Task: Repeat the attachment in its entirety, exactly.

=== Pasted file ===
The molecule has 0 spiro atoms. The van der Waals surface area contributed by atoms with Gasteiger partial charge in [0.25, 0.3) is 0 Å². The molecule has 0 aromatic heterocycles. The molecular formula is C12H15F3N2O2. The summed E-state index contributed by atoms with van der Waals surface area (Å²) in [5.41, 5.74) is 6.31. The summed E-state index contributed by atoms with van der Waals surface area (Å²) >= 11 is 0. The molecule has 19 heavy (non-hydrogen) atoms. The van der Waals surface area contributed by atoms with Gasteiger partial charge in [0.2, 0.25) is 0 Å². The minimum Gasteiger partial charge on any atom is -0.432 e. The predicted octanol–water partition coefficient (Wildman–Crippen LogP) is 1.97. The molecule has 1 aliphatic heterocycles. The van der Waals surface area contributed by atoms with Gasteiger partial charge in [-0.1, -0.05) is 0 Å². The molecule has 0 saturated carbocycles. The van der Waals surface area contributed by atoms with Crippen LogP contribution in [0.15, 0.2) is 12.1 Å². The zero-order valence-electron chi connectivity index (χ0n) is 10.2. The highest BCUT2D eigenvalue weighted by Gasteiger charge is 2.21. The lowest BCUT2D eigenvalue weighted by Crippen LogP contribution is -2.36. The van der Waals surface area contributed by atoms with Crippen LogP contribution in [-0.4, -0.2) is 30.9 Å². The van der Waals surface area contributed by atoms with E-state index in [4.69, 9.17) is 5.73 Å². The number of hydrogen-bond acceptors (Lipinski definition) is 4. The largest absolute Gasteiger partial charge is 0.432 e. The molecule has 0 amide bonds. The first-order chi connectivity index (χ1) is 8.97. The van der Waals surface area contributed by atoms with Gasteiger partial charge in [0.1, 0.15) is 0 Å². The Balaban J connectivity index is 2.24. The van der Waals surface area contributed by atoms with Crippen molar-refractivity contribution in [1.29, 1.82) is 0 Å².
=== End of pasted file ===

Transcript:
The molecule has 0 spiro atoms. The van der Waals surface area contributed by atoms with Gasteiger partial charge in [0.25, 0.3) is 0 Å². The molecule has 0 aromatic heterocycles. The molecular formula is C12H15F3N2O2. The summed E-state index contributed by atoms with van der Waals surface area (Å²) in [5.41, 5.74) is 6.31. The summed E-state index contributed by atoms with van der Waals surface area (Å²) >= 11 is 0. The molecule has 19 heavy (non-hydrogen) atoms. The van der Waals surface area contributed by atoms with Gasteiger partial charge in [0.2, 0.25) is 0 Å². The minimum Gasteiger partial charge on any atom is -0.432 e. The predicted octanol–water partition coefficient (Wildman–Crippen LogP) is 1.97. The molecule has 1 aliphatic heterocycles. The van der Waals surface area contributed by atoms with Gasteiger partial charge in [-0.1, -0.05) is 0 Å². The molecule has 0 saturated carbocycles. The van der Waals surface area contributed by atoms with Crippen LogP contribution in [0.15, 0.2) is 12.1 Å². The zero-order valence-electron chi connectivity index (χ0n) is 10.2. The highest BCUT2D eigenvalue weighted by Gasteiger charge is 2.21. The lowest BCUT2D eigenvalue weighted by Crippen LogP contribution is -2.36. The van der Waals surface area contributed by atoms with Crippen LogP contribution in [-0.4, -0.2) is 30.9 Å². The van der Waals surface area contributed by atoms with E-state index in [4.69, 9.17) is 5.73 Å². The number of hydrogen-bond acceptors (Lipinski definition) is 4. The largest absolute Gasteiger partial charge is 0.432 e. The molecule has 0 amide bonds. The first-order chi connectivity index (χ1) is 8.97. The van der Waals surface area contributed by atoms with Gasteiger partial charge in [0.1, 0.15) is 0 Å². The Balaban J connectivity index is 2.24. The van der Waals surface area contributed by atoms with Crippen molar-refractivity contribution in [1.29, 1.82) is 0 Å².